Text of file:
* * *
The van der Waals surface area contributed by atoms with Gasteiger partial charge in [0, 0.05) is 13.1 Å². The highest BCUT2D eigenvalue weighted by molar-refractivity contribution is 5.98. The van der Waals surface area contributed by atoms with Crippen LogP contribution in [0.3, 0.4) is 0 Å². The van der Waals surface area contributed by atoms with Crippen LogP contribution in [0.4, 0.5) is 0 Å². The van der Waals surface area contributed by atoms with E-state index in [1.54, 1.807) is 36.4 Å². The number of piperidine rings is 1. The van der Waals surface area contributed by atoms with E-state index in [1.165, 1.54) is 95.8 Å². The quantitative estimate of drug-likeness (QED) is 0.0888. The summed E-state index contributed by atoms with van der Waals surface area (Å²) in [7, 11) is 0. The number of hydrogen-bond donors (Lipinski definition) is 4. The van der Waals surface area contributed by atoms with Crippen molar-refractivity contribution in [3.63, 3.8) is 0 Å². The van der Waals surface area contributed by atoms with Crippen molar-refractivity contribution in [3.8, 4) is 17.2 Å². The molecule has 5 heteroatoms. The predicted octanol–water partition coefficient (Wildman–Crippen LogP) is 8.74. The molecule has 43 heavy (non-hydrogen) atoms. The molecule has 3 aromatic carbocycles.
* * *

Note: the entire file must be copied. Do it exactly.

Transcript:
The van der Waals surface area contributed by atoms with Gasteiger partial charge in [0, 0.05) is 13.1 Å². The highest BCUT2D eigenvalue weighted by molar-refractivity contribution is 5.98. The van der Waals surface area contributed by atoms with Crippen LogP contribution in [0.3, 0.4) is 0 Å². The van der Waals surface area contributed by atoms with Crippen LogP contribution in [0.4, 0.5) is 0 Å². The van der Waals surface area contributed by atoms with E-state index in [1.54, 1.807) is 36.4 Å². The number of piperidine rings is 1. The van der Waals surface area contributed by atoms with E-state index in [1.165, 1.54) is 95.8 Å². The quantitative estimate of drug-likeness (QED) is 0.0888. The summed E-state index contributed by atoms with van der Waals surface area (Å²) in [7, 11) is 0. The number of hydrogen-bond donors (Lipinski definition) is 4. The van der Waals surface area contributed by atoms with Crippen molar-refractivity contribution in [3.63, 3.8) is 0 Å². The van der Waals surface area contributed by atoms with Crippen molar-refractivity contribution in [3.8, 4) is 17.2 Å². The molecule has 5 heteroatoms. The predicted octanol–water partition coefficient (Wildman–Crippen LogP) is 8.74. The molecule has 43 heavy (non-hydrogen) atoms. The molecule has 3 aromatic carbocycles.